Respect the sidewalk – LBSR

A collective claim aimed to revalue the place of pedestrians in the city. It was born in an industrial car orientated city, in an attempt to transform its pervasive dynamics. Cars parked on the sidewalk are the main targets. Our claim is printed in stickers to be pasted on the cars obstructing pedestrian’s flow. Today, LBSR has evolved to perform different type of activities.

ANA LUCÍA CARMONA HERNÁNDEZ, METEPEC, Mexico

Respect the sidewalk translated from La Banqueta se Respeta (LBSR) is a collective claim, born as a sticker to be pasted on the cars parked on the sidewalk. The faults of car drivers are photographed and shared through social media accounts.

It all started in 2012 as a students’ worry, when we asked ourselves how to impact on our city? How to solve a problem we face everyday? The response came in an easy, fast and low cost solution materialised at street level and openly directed to pedestrians’ threatens. Hence, social media has played an important role in the growth of LBSR. We see an empowerment process nurtured by rich debates coming from posting images and messages. Debate has also triggered the development of new ideas around the country. Today, bridges have been built, historical floors have been recreated, artistic passages developed and groups of walkers have been gathered to rediscover pedestrian’s place in the city.

Tito, the bridge (Tito, el Puente)

Today we describe Tito-the bridge as a tactical urbanism exercise; more specifically we define the practice as the personification of an urban intervention. Tito is a bridge built with recycled materials to cross the roots of Alamillo, the tree that once broke the sidewalk. Before setting up our friend, people had to get off the sidewalk and walk through the street.

Tito became popular and managed to call the attention of neighbours and the students of the nearby university. Thanks to its popularity a funding campaign was organised and Tito was rebuilt as a long lasting structure decorated with a beautiful urban art intervention.

The handsome tile (Banqueta coqueta)

Through our walking practice, sometimes we rediscover forgotten or unseen elements of the city. Before today’s simplified and cheap finishing of the sidewalks, a handsome tile used to give identity to our car-orientated city.

During the ephemeral expansion of the sidewalks located in the city centre of Monterrey, we build on revitalising collective memory. It happened as people walked freely through the area and suddenly discovered a group of young people carefully looking at something that seemed a white carpet and an informing panel about; a tile?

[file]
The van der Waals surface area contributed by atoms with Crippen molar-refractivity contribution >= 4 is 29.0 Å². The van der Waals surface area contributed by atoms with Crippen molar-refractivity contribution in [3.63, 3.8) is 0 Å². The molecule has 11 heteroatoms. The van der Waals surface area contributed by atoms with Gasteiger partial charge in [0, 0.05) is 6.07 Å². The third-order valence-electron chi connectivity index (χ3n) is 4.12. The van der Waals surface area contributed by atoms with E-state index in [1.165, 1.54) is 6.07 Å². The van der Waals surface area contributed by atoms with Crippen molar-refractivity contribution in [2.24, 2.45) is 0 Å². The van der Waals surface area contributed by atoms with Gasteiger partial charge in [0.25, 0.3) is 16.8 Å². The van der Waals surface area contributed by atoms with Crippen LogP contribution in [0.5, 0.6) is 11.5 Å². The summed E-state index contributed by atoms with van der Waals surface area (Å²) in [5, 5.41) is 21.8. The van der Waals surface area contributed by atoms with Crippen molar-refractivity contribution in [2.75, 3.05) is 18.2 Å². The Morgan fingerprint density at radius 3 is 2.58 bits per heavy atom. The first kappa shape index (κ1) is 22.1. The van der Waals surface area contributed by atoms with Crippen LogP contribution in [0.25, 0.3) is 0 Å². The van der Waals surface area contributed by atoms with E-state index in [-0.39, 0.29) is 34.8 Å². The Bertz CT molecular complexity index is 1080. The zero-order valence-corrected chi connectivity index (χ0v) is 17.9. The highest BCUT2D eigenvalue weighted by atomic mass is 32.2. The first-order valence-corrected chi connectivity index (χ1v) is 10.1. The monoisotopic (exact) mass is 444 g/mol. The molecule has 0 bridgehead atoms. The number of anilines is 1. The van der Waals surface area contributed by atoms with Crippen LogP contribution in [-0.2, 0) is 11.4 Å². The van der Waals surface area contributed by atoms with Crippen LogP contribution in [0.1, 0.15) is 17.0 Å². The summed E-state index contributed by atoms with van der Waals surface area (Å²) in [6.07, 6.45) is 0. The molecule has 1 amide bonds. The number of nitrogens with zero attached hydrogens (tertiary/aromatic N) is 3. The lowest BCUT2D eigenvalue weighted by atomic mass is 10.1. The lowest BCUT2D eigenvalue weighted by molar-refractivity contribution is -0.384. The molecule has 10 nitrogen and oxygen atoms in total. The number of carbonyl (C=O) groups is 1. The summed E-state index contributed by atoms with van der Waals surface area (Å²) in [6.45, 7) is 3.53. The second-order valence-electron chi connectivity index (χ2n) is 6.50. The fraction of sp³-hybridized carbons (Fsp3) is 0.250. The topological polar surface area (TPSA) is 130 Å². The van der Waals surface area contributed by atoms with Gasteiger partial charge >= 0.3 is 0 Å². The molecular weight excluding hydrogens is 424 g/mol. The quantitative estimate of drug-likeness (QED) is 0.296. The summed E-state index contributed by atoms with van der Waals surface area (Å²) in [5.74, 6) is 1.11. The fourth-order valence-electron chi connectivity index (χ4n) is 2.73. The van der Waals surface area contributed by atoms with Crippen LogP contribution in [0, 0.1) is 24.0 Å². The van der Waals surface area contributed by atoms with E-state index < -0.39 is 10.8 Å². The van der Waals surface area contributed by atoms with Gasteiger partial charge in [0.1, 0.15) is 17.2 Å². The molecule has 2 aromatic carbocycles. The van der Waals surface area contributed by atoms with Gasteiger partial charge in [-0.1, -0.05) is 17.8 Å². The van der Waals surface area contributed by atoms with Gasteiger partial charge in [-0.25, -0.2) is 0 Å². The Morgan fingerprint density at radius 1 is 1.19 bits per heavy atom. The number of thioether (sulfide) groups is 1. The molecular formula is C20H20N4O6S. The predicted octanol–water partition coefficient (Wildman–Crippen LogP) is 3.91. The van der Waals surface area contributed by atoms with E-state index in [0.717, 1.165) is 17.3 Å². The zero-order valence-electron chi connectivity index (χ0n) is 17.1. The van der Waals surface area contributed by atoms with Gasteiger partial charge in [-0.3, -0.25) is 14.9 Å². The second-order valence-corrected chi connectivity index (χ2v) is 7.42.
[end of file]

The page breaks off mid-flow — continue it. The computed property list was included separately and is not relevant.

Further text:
The handsome tile was an intervention organised together with a local government institution. With a stencil and flour we invited people to draw on the pavement the motif of the historic tile that used to decorate the majority of the sidewalks in the city centre. Even the intervention was simple, people easily recognised the design of the floor and nostalgically shared their memories.

Artistic passage

Some time ago, we identified that the street connecting an underground station and the entrance of the city’s most important public space: the Fundidora park; was completely deteriorated and underused.

The main problems are the lack of users and active frontages, the amount of garbage, poor illumination at night; which result in a deprived and dangerous place to walk. We realised that improving this connection is of great importance to promote public transportation commuting, instead of using the car.

Our main objective is to transform the area; physically we aim to expand sidewalks, improve illumination and provide urban furniture. In terms of perception, we expect a vibrant area. We are aware of the complexity of our expectation; therefore, we started with a low budget occupying activity: the artistic passage.

On a Sunday morning, we invited 3 local artists to exhibit some of their work in the sidewalk. The presence of artwork managed to attract people. Our plan is to continue calling the attention of people and hopefully institutions by re-appropriating the area through ephemeral and low budget interventions.

Voting closed!

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